1 g Xanthan Gum in a slurry with 5g of white sugar*
Combine lemon, maple syrup, and spice mélange. Make a slurry of xanthan gum and sugar, and then disperse it into the maple syrup mixture. Add the egg whites and then pour into an iSi Whipped Cream Canister. Charge with two n02 cartridges and shake vigorously. Store in the fridge.

For the brown butter powder, I followed this recipe at Chefsteps:

Brown Butter Powder
225 g Butter, unsalted
100 g Tapioca Maltodextrin
20 g Powdered sugar
2.5 g Salt, kosher
Brown the butter, add the sugar and salt, and then combine in a food processor with tapioca maltodextrin.

By volume, this recipe made significantly more powder than I wanted. In the future, I will cut this recipe in half.

Roasted Pumpkin Juice
Cut a pumpkin into pieces, roast about 10% of it in the oven and then mash it into a purée. Run the rest of it, raw, through a juicer, and blend the purée into the juice a little at a time, until you find a balanced flavor and a slightly thicker texture. I’m sorry, it’s hard to be more specific than that. When it’s right, you’ll know.

Next time I make it, I’ll note the weights of raw vs. roasted pumpkin, and update this post. For now, I enjoy the idea of drinks which require a personal touch and an idiosyncratic treatment. If you prepare this drink, you will have to rely on your own senses, and you will end up with a creation which is a little bit more your own.

Cheers.


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Colors of Fall Cocktails: Red

I wanted to capture the feeling and the essence of the autumn season in a series of drinks that celebrate both its flavors and the colors. In that vein, I have continued to draw my inspiration from the Japanese concept of Shiki, which I learned at Bar Gen Yamamoto.

This drink takes inspiration from the classic Bacardi Cocktail, which is a daquiri made with Bacardi and sweetened with grenadine instead of simple syrup. Long-time readers may remember that I have experimented with the idea of a cranberry daiquiri in the past, only at that time I preferred to think of it as a Rum Cosmopolitan. I have learned a lot since then, and I can say with confidence that this iteration of the concept is much more refined. The flavors are tight, complex, and yet easily approachable.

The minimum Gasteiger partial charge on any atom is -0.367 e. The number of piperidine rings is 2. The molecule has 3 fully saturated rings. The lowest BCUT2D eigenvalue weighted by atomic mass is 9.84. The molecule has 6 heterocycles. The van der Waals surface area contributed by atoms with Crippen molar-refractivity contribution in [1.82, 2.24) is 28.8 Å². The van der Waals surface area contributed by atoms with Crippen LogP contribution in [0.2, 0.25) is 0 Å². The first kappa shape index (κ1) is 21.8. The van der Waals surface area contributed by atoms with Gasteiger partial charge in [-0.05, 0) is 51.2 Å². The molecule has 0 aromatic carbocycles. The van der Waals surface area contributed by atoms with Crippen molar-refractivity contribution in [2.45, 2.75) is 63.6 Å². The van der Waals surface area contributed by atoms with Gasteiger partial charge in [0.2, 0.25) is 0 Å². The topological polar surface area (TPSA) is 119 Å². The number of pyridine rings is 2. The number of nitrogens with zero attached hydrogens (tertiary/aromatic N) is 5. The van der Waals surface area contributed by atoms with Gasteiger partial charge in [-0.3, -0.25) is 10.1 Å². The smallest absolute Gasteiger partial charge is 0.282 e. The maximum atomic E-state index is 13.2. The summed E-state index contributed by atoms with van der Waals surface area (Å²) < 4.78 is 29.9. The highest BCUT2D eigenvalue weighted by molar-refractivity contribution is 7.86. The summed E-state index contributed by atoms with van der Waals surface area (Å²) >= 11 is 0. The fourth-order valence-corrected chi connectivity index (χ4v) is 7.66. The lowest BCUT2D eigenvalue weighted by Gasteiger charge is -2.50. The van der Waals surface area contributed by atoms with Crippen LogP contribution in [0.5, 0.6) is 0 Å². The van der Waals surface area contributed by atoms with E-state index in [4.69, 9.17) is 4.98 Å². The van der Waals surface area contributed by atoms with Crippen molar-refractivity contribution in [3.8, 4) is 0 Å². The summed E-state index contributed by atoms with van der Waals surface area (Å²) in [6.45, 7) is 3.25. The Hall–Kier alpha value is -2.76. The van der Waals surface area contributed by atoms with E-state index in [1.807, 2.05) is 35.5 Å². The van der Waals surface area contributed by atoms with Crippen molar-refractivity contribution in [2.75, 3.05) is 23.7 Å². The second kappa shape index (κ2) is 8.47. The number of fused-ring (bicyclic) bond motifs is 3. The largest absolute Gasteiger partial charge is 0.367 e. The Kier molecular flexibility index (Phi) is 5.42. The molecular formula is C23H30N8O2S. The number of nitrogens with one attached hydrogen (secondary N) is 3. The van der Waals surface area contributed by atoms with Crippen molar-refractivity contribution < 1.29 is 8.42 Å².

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Colors of Fall: Red
1.5 oz Light Rum (Cruzan Aged Light Rum)
1.5 oz Cranberry Reduction*
.5 oz Fresh Grenadine*
1 Dash Angostura Bitters
Shake over ice and double strain into an old fashioned glass. Garnish with an orange peel.

In some ways this recipe seems very simple, though one can find an opportunity for artistry. In this drink it lies not behind the bar, but in the kitchen. For the cranberry reduction, simmer cranberries in a bit of water until they are soft and falling apart, and then blend them into a puree and work them through a strainer. I did not measure this, though I did stir it. It is easily reproducible if you follow your sense of taste. Cooking the cranberries brings out their natural bitter, sour, and earthy flavors, which we wish to accentuate.

A long and slow cook is ideal here, in order to concentrate the flavor. Too much heat will destroy it. Do not add sugar to the cranberries. We will find our source of sweetness in grenadine, which is made from fresh pomegranate juice. The pomegranate, like the cranberry, has a tart and earthy flavor, so it pairs well with the relatively naked cranberries, and saves the drink from being too one-noted.

For the grenadine, I followed Jeffrey Morgenthaler’s method. It is stellar. I chose to omit the orange flower water in this drink, though I did garnish with an orange peel.

The end result resembles a homemade cranberry sauce at Thanksgiving dinner. Preparing the drink is easy, but you will only have good results if you are attentive to detail when fabricating your grenadine and cranberry sauce. These things must be made according to one’s own good taste.

I tried this with a variety of different rums, and I found that the best was the simplest. And although I did not prefer it, I was intrigued when I substituted a half ounce of the rum in this drink with El Dorado 3 Year. The caramel notes of the demerara rum add complexity, but for me they took away from the central flavor of the cranberry.

Angostura bitters create a subtle spice note, to help impart a warming sensation in the cold of fall.

Cheers.


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Vanilla-Bourbon, Cranberry, Pecan Orgeat, Maple Syrup

Thanksgiving. Turkey time. A day spent with friends and family, stuffing ourselves into food comas. What are we thankful for? Bourbon whiskey, amari, and mezcal, of course!

Berry Nutty Maple Whiskey Sour
2 oz Vanilla-infused bourbon
.75 oz Cranberry juice
.5 oz Maple syrup
.5 oz Pecan orgeat
Dash of angostura bitters

Shake over ice, double-strain into a coupe glass. Garnish with a pecan praline.

For today’s drink, we wanted to mix something using fresh cranberry juice. Let me emphasize the “fresh” part. Remember to keep it craft and always use real, freshly-juiced cranberries. None of that ocean spray 20% cranberry nonsense. Fresh cranberry juice is a splendid cocktail ingredient because it’s an excellent source of acidity, and using it is a great way to add sourness to a drink without relying on citrus juice.